Peter Allen: Not the Boy Next Door

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In Peter Allen’s life, we are told, the highs were high and the lows were low.

He was the toast of New York and Sydney, the conflicted loner and an early celebrity death from HIV / AIDS.

So it is in Peter Allen: Not the Boy Next Door, Seven’s two-part miniseries about the boy from rural NSW who became a showbiz sensation and one of Australia’s favourite modern sons. Based on the book: Peter Allen: The Boy from Oz by Stephen MacLean, Part One is written by Justin Monjo (Part Two is written by Michael Miller).

Heavily romanticised, Part One focusses on his childhood years, partnership in the Allen Brothers duo and meeting Judy Garland and daughter Liza Minnelli.

Living in Armidale, NSW in 1957, Peter Woolnough (Ky Baldwin) was starved of the affection of his alcoholic father Dick (Nick Farnell). His mother Marion (Rebecca Gibney) supported his young talent at the local dancing school and playing piano at the pub. While his parents argued, young Peter drowned out their fights via the piano.

As the young Peter, Ky Baldwin is bright and engaging.

“Do you reckon Dad will ever come watch me?” he asks his mother.

“I don’t know Petey,” she tells him.

The childhood scenes are very stereotyped with the mummy’s boy set to become homosexual in later life. It’s hard to discern the attraction between Marion and Dick, and the sets are Australiana perfect. But there is a deeper pain underlining his character when the young Peter washes the blood stains off the walls of his family home following the suicide of his father.  The lyrics of Tenterfield Saddler hang heavy…

“He loved his father despite everything. Look at him. He’s made of steel,” reflects his mother.

What’s most interesting are the scenes of magic realism by Director Shawn Seet. In the streets of Armidale, an adult Peter Allen (Joel Jackson) and Judy Garland (Sigrid Thornton) watch the young Peter forging his own path.

From here the story skips to the (adult) performer meeting Chris Bell (Rob Mills) re-packaged as the Allen Brothers for a Bandstand audition. Montages and music facilitate the passing years. There are hints of a romance with a young Olivia Newton-John (Christie Whelan-Browne). But a clandestine quickie with a gay man changes all that. Fleeing a potential scandal, the Allen Brothers are shipped off to a residency in Hong Kong where he is spotted by the histrionic, drug-dependent Judy Garland.

The remainder of the first half is dominated by the Garland-Allen relationship and his union with a young Liza Minnelli (Sara West).

While the story and direction revel in melodrama, and skate over some of its accuracy, what shines through are the performances by the cast.

Joel Jackson is excellent as the multi-talented Allen, with a remarkable likeness and singing his own numbers (apologies to Todd McKenney). He works hard at the emotional core of the piano man and has the bi-coastal Aussie-US accent down pat. Following on from Deadline Gallipoli, Jackson remains one to watch.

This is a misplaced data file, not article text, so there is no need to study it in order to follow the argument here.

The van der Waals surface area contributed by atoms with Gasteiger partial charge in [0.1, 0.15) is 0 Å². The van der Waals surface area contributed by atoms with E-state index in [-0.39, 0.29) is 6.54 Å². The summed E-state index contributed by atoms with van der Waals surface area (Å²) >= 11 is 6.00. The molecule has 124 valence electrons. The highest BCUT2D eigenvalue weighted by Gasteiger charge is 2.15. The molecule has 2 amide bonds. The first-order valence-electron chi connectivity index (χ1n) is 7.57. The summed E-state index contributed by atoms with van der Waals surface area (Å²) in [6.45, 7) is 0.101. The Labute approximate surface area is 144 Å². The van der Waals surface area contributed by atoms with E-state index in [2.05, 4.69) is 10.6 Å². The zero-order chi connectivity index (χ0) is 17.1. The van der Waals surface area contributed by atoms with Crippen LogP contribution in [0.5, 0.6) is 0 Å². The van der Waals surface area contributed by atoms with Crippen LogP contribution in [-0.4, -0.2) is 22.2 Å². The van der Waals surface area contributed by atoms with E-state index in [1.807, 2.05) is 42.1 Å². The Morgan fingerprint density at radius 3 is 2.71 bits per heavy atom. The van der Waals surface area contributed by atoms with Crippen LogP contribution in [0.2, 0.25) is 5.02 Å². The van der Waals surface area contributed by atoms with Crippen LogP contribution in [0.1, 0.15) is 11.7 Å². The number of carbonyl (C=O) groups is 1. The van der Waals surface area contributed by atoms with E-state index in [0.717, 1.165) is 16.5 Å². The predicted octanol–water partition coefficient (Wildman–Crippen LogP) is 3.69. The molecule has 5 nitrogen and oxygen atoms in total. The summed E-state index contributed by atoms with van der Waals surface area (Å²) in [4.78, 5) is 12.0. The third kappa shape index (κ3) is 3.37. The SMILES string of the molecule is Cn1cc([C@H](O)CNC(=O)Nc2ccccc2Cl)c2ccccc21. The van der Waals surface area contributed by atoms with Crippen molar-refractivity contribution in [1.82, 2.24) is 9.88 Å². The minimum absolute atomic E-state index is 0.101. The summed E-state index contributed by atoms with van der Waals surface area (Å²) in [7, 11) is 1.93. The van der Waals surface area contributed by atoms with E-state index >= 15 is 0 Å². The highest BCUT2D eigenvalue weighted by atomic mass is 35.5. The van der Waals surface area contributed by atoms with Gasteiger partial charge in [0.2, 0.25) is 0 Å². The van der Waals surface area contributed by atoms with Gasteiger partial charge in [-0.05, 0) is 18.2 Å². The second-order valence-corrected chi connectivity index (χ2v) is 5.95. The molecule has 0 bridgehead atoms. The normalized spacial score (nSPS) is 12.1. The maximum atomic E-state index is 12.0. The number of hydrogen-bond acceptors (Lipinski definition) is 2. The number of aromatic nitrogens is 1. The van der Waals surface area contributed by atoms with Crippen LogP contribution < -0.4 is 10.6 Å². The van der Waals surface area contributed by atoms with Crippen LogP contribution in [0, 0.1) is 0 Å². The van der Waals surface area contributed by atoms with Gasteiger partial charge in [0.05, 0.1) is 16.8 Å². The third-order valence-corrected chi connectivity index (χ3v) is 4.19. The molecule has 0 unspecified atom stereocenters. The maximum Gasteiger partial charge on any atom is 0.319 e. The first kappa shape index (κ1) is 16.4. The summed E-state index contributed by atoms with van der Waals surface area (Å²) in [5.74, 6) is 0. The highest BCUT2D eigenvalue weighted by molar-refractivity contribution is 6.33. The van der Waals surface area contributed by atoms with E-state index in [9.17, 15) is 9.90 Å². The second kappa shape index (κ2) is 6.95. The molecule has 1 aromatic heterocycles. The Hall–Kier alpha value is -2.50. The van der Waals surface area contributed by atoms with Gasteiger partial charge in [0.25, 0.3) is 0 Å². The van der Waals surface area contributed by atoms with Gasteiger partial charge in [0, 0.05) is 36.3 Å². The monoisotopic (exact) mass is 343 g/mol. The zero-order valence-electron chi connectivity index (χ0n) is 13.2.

“I can sell a song I can make people believe but that’s about it. I just make the best with what I’ve got,” Allen says.

While Garland’s participation is over-played for obvious reasons, Sigrid Thornton is actually a canny choice for the role and it’s great to have her back on screen. She turns on the diva excesses, veering from cyclonic force to vulnerable bird. While Thornton’s accent is occasionally inconsistent, the vocals by Melanie Parry hit their mark. I suspect it’s a performance you will either love or hate, and one which will be difficult not to compare with other ‘Judys’ by Chrissie Amphlett, Caroline O’Connor and, especially, Judy Davis.

Sara West grows into a more-recognisable Minnelli as Part 1 progresses and the ever-likeable Rob Mills smiles through in an underwritten role -we’re never quite sure what he makes of his co-star, nor why Allen moves from solo to duo performer in the first place.

Rebeca Gibney goes for the heartstrings as Marion Woolnough, the proud mother protecting her son, but never seeming to age despite the passage of time.

It’s hard to ignore the production shortcuts of international locations passed off via stock footage and montages (right down to the cliche of spinning newspapers) and one Hong Kong CGI exterior looked particularly distracting.

Part One also does not detail enough about the contradictions of Allen’s sexuality, nor much about his own songwriting as yet.

On stage in The Boy from Oz, the razzamatazz and heightened emotions link naturally into song. On television where we are up close and characters don’t break into musical numbers, Allen’s story needs to focus on truth and conflict. This miniseries certainly has those elements but with doses of melodrama it doesn’t quite match the raw grunt of INXS: Never Tear us Apart.

Thankfully, what does make it worthwhile are the performances from a committed, versatile ensemble. I look forward to more from them in Part 2.

Peter Allen: Not the Boy Next Door premieres 8:40pm Sunday September 13 on Seven and continues September 20.

One Comment:

  1. There is a concerning implication in your review and I quote ….”are very stereotyped with the mummy’s boy set to become homosexual” is this your interpretation or does the series actually imply that because he was a mummy’s boy (deeply offensive terminology especially to Peter himself who was never seen as a “mummy’s boy”)he became a homosexual??? The thinking that a boy dominated by his mother tends to become a homosexual has widely been both disputed and proven antiquated and homophobic . If the series directly implies this, then it is walking on dangerous ground, if you have taken this implication and come to your own conclusion I think you would be sensible to rewrite so as not to cause extreme offense.

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